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Nursery & Forest

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Nursery & Forest
Volume 64 Number 11 Date 07/11/2019

ELM SAWFLY - Leaf feeding injury thought to be caused by the larvae of the elm sawfly (Climbex Americana) was observed on elm foliage in a Rocky County nursery. This native species prefers elms but has a broad host range that also includes maples and willows. The pale yellow larvae with a black lateral stripe can grow up to 2 inches long and are one of the largest North American sawflies. Defoliation by this insect usually does not threaten tree health.

ELM LEAFMINER SAWFLY - Elm trees at nurseries in multiple counties across southern Wisconsin were showing leaves with mines caused by this species (Fenusa ulmi). Unlike the native elm sawfly, the elm leafminer sawfly is endemic to Europe and Asia. The larval stages damage foliage by mining the mesophyll tissue between the upper and lower epidermis, creating visible blotchy leaf mines. Damage is considered mostly aesthetic, though treatment targeting adults can be warranted in rare situations to control severe infestations.

CHOCOLATE VINE - Nursery inspectors found this prohibited plant for sale at an Eau Claire County dealer location. Also known as fiveleaf akebia, chocolate vine is classified as a prohibited plant under the DNR Invasive Species Rule. The "prohibited" category includes plants not yet found in the state, but if introduced, "are likely to survive and spread, potentially causing significant environmental or economic harm or harm to human health."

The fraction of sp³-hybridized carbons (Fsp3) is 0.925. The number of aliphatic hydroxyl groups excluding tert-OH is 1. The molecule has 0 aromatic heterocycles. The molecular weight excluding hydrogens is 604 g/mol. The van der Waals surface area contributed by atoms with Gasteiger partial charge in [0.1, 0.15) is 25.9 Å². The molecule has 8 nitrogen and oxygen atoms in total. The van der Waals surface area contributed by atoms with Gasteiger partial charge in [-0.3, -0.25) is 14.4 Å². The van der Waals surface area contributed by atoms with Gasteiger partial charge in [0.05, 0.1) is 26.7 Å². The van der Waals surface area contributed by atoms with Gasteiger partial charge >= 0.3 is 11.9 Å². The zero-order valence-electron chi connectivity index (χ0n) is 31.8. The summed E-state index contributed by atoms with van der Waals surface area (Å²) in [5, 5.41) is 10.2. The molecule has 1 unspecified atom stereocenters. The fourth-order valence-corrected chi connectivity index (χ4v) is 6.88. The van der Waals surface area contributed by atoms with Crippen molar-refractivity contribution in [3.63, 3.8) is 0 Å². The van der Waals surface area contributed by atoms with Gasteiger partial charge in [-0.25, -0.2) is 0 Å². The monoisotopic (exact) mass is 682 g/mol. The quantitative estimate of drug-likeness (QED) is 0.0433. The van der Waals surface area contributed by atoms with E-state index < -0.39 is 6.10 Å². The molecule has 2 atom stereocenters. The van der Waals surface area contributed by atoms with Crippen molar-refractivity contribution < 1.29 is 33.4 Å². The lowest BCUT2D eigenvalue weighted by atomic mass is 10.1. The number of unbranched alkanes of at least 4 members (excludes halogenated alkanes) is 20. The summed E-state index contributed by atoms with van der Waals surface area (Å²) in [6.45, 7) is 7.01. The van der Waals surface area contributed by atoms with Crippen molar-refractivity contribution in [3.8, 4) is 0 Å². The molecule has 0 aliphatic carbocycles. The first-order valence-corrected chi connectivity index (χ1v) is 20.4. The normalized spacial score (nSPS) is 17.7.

Chocolate vine tolerates a wide range of sun exposure and moisture and has the potential to invade Wisconsin forests and wetlands. It infests trees and can grow densely up into the canopy and on top of ground cover, shading out other vegetation. The small purple flowers are known to emit a chocolate-like odor. Additional information about the Department of Natural Resources NR 40 rule is available at: https://dnr.wi.gov/topic/Invasives/classification.html.

-- Shanon Hankin, DATCP Nursery Inspector

POISON IVY GALL MITE - A light infestation of poison ivy gall mite was found earlier this week on sumac 'Gro-Low' in Sawyer County. The unsightly leaf bumps are caused by a tiny eriophyid mite (Aculops rhois), which can also infest poison ivy. Eriophyid mites are generally not cause for concern in terms of plant health, but they can become an aesthetic issue.

-- Timothy Allen, DATCP Nursery Inspector